Volume 49, No. 1

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Levels of predation at two Leach's Storm Petrel Hydrobates leucorhous breeding colonies




HOEG, R., SHUTLER, D. & POLLET, I.L. 2021. Levels of predation at two Leach's Storm Petrel Hydrobates leucorhous breeding colonies. Marine Ornithology 49: 119 - 125

Received 11 November 2020, accepted 09 January 2021

Date Published: 2021/04/15
Date Online: 2021/04/10
Key words: breeding colony, Hydrobates leucorhous, Leach’s Storm Petrel, predation, predator management, seabird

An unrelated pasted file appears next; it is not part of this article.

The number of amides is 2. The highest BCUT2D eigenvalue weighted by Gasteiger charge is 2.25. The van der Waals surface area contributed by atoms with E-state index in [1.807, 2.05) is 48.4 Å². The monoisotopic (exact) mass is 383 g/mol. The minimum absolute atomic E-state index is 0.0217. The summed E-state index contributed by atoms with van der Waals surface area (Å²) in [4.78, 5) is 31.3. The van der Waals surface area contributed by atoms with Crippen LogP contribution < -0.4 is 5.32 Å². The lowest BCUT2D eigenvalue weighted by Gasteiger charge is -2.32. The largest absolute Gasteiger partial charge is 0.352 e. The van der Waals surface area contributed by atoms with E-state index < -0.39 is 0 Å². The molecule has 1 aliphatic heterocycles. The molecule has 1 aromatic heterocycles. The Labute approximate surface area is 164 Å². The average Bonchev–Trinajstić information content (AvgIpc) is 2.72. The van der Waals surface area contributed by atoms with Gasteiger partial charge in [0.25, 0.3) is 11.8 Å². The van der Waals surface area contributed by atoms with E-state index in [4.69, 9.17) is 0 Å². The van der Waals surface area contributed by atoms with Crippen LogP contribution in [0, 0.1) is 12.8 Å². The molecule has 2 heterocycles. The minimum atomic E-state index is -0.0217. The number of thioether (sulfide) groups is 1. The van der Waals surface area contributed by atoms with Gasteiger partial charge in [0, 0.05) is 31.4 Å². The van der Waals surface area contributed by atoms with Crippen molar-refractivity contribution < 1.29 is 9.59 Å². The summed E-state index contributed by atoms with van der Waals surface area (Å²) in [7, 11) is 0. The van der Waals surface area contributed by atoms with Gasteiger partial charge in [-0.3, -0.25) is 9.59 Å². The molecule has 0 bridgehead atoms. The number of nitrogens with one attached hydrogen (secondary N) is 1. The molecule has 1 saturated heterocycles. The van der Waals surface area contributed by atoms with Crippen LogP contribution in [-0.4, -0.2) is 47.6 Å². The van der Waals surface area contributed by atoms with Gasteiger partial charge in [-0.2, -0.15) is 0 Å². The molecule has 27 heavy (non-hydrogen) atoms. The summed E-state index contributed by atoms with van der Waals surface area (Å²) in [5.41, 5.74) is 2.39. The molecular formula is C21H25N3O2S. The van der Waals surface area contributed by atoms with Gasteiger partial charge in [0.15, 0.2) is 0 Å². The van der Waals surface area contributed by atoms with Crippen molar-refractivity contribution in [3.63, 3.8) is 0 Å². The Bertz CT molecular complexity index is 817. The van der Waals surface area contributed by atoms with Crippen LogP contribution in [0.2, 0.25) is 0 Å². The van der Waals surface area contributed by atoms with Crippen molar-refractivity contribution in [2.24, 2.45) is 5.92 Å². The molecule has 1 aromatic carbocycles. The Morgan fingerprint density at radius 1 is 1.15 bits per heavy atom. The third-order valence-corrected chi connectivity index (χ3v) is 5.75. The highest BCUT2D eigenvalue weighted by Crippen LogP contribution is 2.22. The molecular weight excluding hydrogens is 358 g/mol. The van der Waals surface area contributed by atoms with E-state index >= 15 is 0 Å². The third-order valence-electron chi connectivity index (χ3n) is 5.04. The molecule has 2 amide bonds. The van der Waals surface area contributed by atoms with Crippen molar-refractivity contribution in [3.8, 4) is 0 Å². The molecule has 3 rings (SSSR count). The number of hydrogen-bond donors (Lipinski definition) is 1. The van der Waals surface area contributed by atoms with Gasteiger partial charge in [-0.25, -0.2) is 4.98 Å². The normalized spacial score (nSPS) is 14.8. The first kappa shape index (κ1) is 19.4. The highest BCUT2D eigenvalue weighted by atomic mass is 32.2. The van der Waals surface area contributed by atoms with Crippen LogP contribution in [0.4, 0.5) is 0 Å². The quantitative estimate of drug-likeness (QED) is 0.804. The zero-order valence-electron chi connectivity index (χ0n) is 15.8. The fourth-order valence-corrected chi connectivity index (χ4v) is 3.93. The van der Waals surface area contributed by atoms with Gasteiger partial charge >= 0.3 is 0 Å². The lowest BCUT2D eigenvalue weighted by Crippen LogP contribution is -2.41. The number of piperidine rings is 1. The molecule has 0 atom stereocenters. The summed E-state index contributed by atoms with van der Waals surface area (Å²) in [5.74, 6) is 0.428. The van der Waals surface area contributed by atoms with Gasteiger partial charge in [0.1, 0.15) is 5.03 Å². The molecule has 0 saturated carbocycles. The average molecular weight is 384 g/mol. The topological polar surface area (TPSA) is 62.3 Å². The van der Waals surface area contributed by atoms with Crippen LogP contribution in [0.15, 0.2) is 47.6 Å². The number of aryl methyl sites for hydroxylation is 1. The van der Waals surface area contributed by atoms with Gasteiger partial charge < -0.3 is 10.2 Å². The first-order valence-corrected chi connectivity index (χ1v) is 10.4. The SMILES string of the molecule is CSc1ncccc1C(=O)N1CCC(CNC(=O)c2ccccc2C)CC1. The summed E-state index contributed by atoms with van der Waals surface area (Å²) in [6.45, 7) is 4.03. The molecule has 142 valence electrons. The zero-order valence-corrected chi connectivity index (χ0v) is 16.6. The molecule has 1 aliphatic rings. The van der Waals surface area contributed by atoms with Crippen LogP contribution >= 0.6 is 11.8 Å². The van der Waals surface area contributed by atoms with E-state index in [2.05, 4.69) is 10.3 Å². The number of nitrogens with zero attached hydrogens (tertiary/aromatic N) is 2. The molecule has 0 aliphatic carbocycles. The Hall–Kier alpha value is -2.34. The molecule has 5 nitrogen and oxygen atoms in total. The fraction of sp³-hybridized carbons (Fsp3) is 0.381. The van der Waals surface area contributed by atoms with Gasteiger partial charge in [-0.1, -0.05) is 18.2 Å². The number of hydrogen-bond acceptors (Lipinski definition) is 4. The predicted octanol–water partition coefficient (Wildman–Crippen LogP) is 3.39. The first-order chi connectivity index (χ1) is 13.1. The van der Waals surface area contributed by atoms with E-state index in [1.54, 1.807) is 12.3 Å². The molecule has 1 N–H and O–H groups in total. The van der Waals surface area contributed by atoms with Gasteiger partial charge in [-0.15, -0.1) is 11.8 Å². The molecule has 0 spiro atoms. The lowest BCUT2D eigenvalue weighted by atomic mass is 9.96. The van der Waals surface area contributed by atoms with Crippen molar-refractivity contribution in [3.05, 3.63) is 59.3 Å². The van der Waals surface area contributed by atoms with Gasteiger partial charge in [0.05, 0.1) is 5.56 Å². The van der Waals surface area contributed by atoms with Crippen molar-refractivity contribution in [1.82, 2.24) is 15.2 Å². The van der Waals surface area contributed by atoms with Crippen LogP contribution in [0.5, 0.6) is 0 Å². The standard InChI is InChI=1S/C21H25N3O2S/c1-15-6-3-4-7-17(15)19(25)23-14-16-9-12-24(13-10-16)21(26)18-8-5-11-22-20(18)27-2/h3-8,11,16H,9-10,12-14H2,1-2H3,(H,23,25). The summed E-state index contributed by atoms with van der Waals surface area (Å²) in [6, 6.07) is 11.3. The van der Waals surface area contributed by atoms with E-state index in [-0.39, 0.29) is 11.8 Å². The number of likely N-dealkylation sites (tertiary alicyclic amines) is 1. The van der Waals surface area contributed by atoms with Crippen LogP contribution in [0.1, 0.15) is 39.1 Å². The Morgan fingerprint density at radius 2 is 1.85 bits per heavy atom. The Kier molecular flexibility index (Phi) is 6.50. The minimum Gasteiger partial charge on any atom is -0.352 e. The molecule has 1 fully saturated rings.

Seabirds are declining worldwide, and predation by introduced and endemic species is one threat that affects many of them. Leach's Storm Petrel Hydrobates leucorhous (hereafter LHSP) populations are declining in a number of locations for reasons that are likely multicausal, and perhaps local or regional, but relative contributions of individual causes are poorly understood. To help understand causes, we quantified predation at two Nova Scotian LHSP breeding colonies that differ in predator management: no management occurs on Bon Portage (BP) Island, whereas management is used on Country Island (CI). Transects were monitored for evidence of predation approximately biweekly on BP and CI in 2018 and 2019, during May-October on BP and May-July on CI. We did not have data on predator densities, but in both colonies, predatory density would have been very location-specific. Evidence such as LHSP carcasses, feather piles, dug up nest burrows, and gull and owl pellets was removed or destroyed during each visit. Predation of eggs and nestlings was scarcely detected. Similarly, adult predation on CI was seldom detected. We estimated that 4 000 individuals were depredated on BP in each year of this study. Approximately 42% of predation events were ascribed to gulls and 10% to owls; 48% of remains could not confidently be ascribed to a particular predator. We do not know how general these rates will be because of differences among colonies in predator communities. In any case, LHSP are listed as “Vulnerable” globally, and although up to a 5% annual loss of adults may be sustainable for a healthy population, such losses may exacerbate population declines if other factors are additive.


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